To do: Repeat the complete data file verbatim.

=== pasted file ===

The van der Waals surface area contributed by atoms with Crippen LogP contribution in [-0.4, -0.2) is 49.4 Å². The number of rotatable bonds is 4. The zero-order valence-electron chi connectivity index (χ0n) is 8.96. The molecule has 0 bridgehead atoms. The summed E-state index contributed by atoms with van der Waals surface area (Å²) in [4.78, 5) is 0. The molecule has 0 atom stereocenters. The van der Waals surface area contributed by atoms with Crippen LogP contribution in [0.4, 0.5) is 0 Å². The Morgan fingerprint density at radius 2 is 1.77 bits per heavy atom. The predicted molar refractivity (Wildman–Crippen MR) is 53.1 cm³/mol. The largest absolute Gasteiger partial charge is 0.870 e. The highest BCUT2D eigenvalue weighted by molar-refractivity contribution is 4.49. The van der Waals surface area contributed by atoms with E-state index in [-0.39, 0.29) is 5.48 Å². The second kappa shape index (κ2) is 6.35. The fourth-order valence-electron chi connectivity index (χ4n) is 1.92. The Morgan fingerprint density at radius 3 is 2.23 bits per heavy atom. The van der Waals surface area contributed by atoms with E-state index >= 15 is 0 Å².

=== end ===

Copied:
The van der Waals surface area contributed by atoms with Crippen LogP contribution in [-0.4, -0.2) is 49.4 Å². The number of rotatable bonds is 4. The zero-order valence-electron chi connectivity index (χ0n) is 8.96. The molecule has 0 bridgehead atoms. The summed E-state index contributed by atoms with van der Waals surface area (Å²) in [4.78, 5) is 0. The molecule has 0 atom stereocenters. The van der Waals surface area contributed by atoms with Crippen LogP contribution in [0.4, 0.5) is 0 Å². The Morgan fingerprint density at radius 2 is 1.77 bits per heavy atom. The predicted molar refractivity (Wildman–Crippen MR) is 53.1 cm³/mol. The largest absolute Gasteiger partial charge is 0.870 e. The highest BCUT2D eigenvalue weighted by molar-refractivity contribution is 4.49. The van der Waals surface area contributed by atoms with E-state index in [-0.39, 0.29) is 5.48 Å². The second kappa shape index (κ2) is 6.35. The fourth-order valence-electron chi connectivity index (χ4n) is 1.92. The Morgan fingerprint density at radius 3 is 2.23 bits per heavy atom. The van der Waals surface area contributed by atoms with E-state index >= 15 is 0 Å².